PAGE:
Divided North, South Korean families meet again
By DEUTSCHE PRESSE-AGENTUR GMBH Published: February 21, 2014
SEOUL — North and South Korean families divided since the Korean War in the 1950s met again Friday in the latest set of reunions, a media report said.
Eighty-two selected South Koreans accompanied by 58 family members saw 180 relatives from the North at the coastal resort of Mount Kumgang in North Korea, the South's Yonhap News Agency said.
Family members who initially met Thursday were reunited again Friday in their hotel rooms at the resort. They were due to have lunch together at the hotel and meet later at a banquet hall.
A 91-year-old man and an 84-year-old woman from South Korea who attended the reunions by ambulance were to return home early because of health problems.
After the first round of meetings, 88 North Koreans selected by Pyongyang were to hold their own reunions in Kumgang from Sunday to Tuesday, with 361 relatives from the South.
The family gatherings are a sensitive and emotional issue for the two countries. Contact across their border through letters, emails or phone calls is usually impossible.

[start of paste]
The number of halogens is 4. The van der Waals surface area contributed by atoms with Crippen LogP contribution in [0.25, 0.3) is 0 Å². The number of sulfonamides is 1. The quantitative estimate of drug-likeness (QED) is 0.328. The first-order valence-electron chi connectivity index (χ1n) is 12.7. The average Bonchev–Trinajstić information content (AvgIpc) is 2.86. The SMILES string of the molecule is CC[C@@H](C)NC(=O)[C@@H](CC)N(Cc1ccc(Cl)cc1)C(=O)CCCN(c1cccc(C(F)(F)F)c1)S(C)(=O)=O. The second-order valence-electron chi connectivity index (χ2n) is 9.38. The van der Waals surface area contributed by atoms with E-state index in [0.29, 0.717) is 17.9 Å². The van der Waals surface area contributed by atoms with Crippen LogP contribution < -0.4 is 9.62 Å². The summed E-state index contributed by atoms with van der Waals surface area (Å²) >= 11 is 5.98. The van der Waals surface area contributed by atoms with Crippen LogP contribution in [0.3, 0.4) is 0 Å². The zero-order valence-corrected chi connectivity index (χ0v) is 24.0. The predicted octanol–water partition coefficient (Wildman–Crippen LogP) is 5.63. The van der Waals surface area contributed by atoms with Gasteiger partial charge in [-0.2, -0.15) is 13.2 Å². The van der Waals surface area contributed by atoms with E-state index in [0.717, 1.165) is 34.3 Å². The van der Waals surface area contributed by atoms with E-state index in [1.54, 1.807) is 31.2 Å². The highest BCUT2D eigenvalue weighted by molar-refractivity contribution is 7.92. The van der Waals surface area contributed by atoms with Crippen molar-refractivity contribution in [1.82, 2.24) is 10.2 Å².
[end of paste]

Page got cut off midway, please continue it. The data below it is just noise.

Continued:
The first meetings were in 1985, with several more from 2000 to 2010. None have been held since October of that year.
The latest reunions come as tensions between the Koreas are running high ahead of joint military manoeuvres by US and South Korean forces scheduled for Monday.
Pyongyang threatened to cancel the latest reunions over the manoeuvres, which it condemns as provocation, but backed down after high-level talks.
North and South Korea remain technically at war because the 1950-53 conflict ended with a ceasefire rather than a peace treaty.
South Korea said Friday it would allow private aid organizations to send anti-tuberculosis drugs and powdered milk worth 1.06 billion won $988,000) to the impoverished North.
A U.S. soldier walks forward while a South Korean soldier stands ready as three North Korean soldiers approach the demarcation line at the Joint Security Area, South Korea, July 27, 2013. Both U.S. and South Korean soldiers are United Nations Command Security Battalion members.
Armando R. Limon/Stars and Stripes